“I often see Light and Asar hunting out here.” Sobek’s thumb, cold and scaly, caressed her pulse. She shivered even though sweat beaded her forehead. “He handles a spear like a full grown man. Asar must be proud.”
Two crocodiles lumbered onto the bank. At least ten bobbed in the water. She licked her lips; her tongue was dry and parched.
“Asar adores him, and Heru worships his father.”
“No doubt, but what does that leave for you, darling Iset?” Sobek growled. The circling crocodiles, at least twenty by now, swung their heads toward him. “Your child no longer needs you, and your husband cannot be a man with you.”
The crocodiles’ bobbing heads and yawning mouths stifled her tart response.
“Poor Iset.” He stroked her cheek, his fingers incredibly cool against the heat that blossomed there.
Sunday, July 6, 2014
When we were in Egypt, my son and I had a running joke (that was really not at all funny) about plaques in front of statues, artifacts, and temples that said, "The original is in name that European museum." The British Museum and the Louvre were mentioned most often.
When I was in London, there was a billboard for an exhibit at the British Museum that said Celebrating 300 years of Empire! An Irish friend of mine muttered under her breath "Celebrating 300 years of stealing from the locals."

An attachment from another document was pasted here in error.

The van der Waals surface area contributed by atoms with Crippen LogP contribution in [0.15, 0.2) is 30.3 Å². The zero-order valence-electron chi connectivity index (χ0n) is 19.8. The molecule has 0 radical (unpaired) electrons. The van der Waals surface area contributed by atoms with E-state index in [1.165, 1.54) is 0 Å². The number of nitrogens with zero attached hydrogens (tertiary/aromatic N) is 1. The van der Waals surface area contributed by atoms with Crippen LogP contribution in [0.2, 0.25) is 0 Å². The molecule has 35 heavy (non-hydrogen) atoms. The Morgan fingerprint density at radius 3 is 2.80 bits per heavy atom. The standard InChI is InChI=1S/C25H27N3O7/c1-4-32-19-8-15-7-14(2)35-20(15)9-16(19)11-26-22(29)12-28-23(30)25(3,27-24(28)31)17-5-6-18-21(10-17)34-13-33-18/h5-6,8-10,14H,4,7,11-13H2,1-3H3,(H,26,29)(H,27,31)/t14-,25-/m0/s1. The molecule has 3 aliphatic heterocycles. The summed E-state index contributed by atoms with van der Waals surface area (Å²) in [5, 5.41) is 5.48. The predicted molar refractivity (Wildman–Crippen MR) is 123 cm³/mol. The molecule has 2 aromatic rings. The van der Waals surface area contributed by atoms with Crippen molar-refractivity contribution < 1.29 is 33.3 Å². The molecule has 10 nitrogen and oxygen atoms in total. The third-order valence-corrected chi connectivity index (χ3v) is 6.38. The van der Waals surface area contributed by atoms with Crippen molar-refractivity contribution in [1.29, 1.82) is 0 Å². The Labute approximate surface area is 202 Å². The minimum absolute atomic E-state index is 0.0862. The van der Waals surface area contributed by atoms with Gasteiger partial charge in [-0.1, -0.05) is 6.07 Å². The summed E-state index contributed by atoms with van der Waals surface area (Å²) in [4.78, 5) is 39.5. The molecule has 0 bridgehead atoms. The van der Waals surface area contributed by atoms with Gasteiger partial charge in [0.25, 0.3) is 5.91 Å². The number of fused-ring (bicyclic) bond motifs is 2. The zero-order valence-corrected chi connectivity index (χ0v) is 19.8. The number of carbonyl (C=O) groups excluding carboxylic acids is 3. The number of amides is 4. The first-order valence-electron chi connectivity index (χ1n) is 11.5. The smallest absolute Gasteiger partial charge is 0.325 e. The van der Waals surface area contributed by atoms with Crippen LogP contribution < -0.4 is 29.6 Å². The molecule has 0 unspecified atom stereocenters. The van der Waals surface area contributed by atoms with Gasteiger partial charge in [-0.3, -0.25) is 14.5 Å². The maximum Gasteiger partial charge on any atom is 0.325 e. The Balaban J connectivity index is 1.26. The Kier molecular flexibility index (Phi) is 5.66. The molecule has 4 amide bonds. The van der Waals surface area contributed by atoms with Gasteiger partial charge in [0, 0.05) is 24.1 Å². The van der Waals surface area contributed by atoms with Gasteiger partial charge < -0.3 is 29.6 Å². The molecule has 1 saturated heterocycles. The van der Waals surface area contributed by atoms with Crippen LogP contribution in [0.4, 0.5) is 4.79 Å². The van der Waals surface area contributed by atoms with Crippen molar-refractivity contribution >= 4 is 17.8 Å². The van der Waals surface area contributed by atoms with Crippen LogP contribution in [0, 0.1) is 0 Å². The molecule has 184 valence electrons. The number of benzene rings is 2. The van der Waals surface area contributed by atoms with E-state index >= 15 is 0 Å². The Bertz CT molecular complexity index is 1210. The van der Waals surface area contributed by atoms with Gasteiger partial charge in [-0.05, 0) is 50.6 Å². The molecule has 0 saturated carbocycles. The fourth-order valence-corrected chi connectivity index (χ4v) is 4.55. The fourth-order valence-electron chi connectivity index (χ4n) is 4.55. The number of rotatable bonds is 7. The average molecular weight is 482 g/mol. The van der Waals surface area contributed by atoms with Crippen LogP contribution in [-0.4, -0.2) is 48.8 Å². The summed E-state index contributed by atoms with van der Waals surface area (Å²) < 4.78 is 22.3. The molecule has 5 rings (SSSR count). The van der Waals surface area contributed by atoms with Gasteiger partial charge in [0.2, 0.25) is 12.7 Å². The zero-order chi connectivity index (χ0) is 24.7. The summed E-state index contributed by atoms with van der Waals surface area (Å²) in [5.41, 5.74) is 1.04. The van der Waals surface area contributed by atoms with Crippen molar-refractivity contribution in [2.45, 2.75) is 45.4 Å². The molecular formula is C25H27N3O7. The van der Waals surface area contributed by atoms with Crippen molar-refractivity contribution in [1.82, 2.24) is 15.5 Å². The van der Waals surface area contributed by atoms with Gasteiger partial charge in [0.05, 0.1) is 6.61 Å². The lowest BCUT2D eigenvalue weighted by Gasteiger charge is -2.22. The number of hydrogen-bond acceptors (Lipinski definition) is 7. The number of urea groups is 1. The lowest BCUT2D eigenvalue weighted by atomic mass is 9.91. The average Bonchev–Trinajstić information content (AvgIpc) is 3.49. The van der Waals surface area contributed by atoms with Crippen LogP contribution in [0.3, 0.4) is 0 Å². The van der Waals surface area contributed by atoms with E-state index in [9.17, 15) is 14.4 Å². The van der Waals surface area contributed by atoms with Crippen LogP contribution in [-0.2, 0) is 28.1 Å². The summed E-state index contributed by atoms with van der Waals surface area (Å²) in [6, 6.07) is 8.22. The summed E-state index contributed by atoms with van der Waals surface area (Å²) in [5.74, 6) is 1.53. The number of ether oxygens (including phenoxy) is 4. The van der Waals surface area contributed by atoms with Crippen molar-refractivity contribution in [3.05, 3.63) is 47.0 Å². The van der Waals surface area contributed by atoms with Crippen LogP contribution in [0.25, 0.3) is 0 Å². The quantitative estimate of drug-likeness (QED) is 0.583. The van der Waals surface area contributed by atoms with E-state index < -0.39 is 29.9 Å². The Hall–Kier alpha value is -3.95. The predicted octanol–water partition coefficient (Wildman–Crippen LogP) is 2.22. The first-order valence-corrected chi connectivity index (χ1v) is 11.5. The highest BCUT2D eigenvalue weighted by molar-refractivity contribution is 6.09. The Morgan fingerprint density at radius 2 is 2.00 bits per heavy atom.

Just how much of ancient Egypt came to live in London? Well, the British Museum is the motherlode of Egyptian artifacts, including the Rosetta Stone and a really nice (and big) Book of the Coming Forth by Day (aka Book of the Dead). On one visit, I came directly from Egypt (where I presumably might have gotten my fill of Egyptian antiquities) to London, but I still spent half a day enjoying their collection. This article, Ancient Egypt in London, skims the surface of Egypt in other parts of London. There is no doubt the Brits love their Egyptomania. As do the French and the Germans.
Of course, the US has its share of Egyptian treasures. My first encounter with real Egyptian "stuff" was at the Field Museum in Chicago where I saw my first mummy at the tender age of 10. As an adult, my husband was on the board of the Illinois Arts Council; they arranged a private, after hours tour of the 1976 Tutankhamun exhibition in the Field Museum. Thanks to the Field Museum, I had a goal in life: Get myself to Egypt. And I did. Twice. I hope to go again.
For a glimpse of the Egyptian joy you can find at the Field Museum, may I suggest An Egyptian Tomb and the Winds of the Afterlife: Chicago’s Field Museum. Looking for Egypt near you? Check out this list.
While fully sensitive to and more than a little embarrassed by other countries amassing Egypt's treasures, I confess I am always excited when I encounter Egypt outside of Egypt. It's a confirmation that without that great and grand society that lasted (depending on your definition of when it ended) between 2500 to 4100 years, civilization as we know it simply would not exist.
July 9 update: Lest you think stealing antiquities is some19th Century phenomenon, Gleaming in the Dust, an audio documentary, reports on what has happened to Egyptian antiquities since the 2011 revolution.